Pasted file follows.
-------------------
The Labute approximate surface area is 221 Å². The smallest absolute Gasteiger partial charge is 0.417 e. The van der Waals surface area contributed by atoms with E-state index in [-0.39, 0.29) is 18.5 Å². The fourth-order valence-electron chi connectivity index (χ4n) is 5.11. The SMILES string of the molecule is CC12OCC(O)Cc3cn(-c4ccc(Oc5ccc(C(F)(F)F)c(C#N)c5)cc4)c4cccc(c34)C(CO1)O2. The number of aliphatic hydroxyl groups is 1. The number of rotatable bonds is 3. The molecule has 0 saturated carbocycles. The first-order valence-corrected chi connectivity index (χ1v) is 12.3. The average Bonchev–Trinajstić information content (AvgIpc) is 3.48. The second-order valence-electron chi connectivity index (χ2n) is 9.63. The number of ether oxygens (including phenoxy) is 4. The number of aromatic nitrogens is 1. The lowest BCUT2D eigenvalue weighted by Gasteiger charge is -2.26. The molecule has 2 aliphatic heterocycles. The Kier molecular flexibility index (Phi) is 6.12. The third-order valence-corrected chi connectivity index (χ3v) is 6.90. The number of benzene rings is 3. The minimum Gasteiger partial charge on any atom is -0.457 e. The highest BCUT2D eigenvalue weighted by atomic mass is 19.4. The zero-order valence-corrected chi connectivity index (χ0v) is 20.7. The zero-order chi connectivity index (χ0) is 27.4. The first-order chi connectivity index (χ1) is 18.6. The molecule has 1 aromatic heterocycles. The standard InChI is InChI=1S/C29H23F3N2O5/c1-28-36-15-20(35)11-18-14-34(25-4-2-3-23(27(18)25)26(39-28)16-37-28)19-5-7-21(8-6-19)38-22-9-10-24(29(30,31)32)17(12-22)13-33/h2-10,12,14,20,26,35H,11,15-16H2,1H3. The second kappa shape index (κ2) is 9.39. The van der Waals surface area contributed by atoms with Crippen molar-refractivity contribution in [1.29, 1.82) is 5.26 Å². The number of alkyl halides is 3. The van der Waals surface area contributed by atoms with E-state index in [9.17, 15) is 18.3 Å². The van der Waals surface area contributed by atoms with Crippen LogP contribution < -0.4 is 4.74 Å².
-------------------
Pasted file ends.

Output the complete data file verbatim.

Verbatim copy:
The Labute approximate surface area is 221 Å². The smallest absolute Gasteiger partial charge is 0.417 e. The van der Waals surface area contributed by atoms with E-state index in [-0.39, 0.29) is 18.5 Å². The fourth-order valence-electron chi connectivity index (χ4n) is 5.11. The SMILES string of the molecule is CC12OCC(O)Cc3cn(-c4ccc(Oc5ccc(C(F)(F)F)c(C#N)c5)cc4)c4cccc(c34)C(CO1)O2. The number of aliphatic hydroxyl groups is 1. The number of rotatable bonds is 3. The molecule has 0 saturated carbocycles. The first-order valence-corrected chi connectivity index (χ1v) is 12.3. The average Bonchev–Trinajstić information content (AvgIpc) is 3.48. The second-order valence-electron chi connectivity index (χ2n) is 9.63. The number of ether oxygens (including phenoxy) is 4. The number of aromatic nitrogens is 1. The lowest BCUT2D eigenvalue weighted by Gasteiger charge is -2.26. The molecule has 2 aliphatic heterocycles. The Kier molecular flexibility index (Phi) is 6.12. The third-order valence-corrected chi connectivity index (χ3v) is 6.90. The number of benzene rings is 3. The minimum Gasteiger partial charge on any atom is -0.457 e. The highest BCUT2D eigenvalue weighted by atomic mass is 19.4. The zero-order valence-corrected chi connectivity index (χ0v) is 20.7. The zero-order chi connectivity index (χ0) is 27.4. The first-order chi connectivity index (χ1) is 18.6. The molecule has 1 aromatic heterocycles. The standard InChI is InChI=1S/C29H23F3N2O5/c1-28-36-15-20(35)11-18-14-34(25-4-2-3-23(27(18)25)26(39-28)16-37-28)19-5-7-21(8-6-19)38-22-9-10-24(29(30,31)32)17(12-22)13-33/h2-10,12,14,20,26,35H,11,15-16H2,1H3. The second kappa shape index (κ2) is 9.39. The van der Waals surface area contributed by atoms with Crippen molar-refractivity contribution in [1.29, 1.82) is 5.26 Å². The number of alkyl halides is 3. The van der Waals surface area contributed by atoms with E-state index in [9.17, 15) is 18.3 Å². The van der Waals surface area contributed by atoms with Crippen LogP contribution < -0.4 is 4.74 Å².